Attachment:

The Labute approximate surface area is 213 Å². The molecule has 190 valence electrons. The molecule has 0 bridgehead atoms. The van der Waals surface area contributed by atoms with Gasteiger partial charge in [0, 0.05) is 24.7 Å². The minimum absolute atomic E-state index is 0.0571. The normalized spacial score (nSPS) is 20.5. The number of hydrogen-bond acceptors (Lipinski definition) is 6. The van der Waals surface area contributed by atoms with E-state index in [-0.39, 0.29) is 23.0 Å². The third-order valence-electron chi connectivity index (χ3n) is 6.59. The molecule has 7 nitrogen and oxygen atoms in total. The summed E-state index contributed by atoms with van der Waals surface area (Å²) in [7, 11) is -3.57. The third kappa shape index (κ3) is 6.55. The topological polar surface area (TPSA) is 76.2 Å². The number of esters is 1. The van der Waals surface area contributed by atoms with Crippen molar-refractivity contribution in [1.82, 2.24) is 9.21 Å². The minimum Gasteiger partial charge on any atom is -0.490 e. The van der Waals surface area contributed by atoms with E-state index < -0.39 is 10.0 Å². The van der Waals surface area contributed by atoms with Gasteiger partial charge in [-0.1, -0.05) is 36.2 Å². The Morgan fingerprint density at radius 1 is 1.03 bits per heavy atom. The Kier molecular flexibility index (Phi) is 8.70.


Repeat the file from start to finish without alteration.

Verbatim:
The Labute approximate surface area is 213 Å². The molecule has 190 valence electrons. The molecule has 0 bridgehead atoms. The van der Waals surface area contributed by atoms with Gasteiger partial charge in [0, 0.05) is 24.7 Å². The minimum absolute atomic E-state index is 0.0571. The normalized spacial score (nSPS) is 20.5. The number of hydrogen-bond acceptors (Lipinski definition) is 6. The van der Waals surface area contributed by atoms with E-state index in [-0.39, 0.29) is 23.0 Å². The third-order valence-electron chi connectivity index (χ3n) is 6.59. The molecule has 7 nitrogen and oxygen atoms in total. The summed E-state index contributed by atoms with van der Waals surface area (Å²) in [7, 11) is -3.57. The third kappa shape index (κ3) is 6.55. The topological polar surface area (TPSA) is 76.2 Å². The number of esters is 1. The van der Waals surface area contributed by atoms with Crippen molar-refractivity contribution in [1.82, 2.24) is 9.21 Å². The minimum Gasteiger partial charge on any atom is -0.490 e. The van der Waals surface area contributed by atoms with E-state index < -0.39 is 10.0 Å². The van der Waals surface area contributed by atoms with Gasteiger partial charge in [-0.1, -0.05) is 36.2 Å². The Morgan fingerprint density at radius 1 is 1.03 bits per heavy atom. The Kier molecular flexibility index (Phi) is 8.70.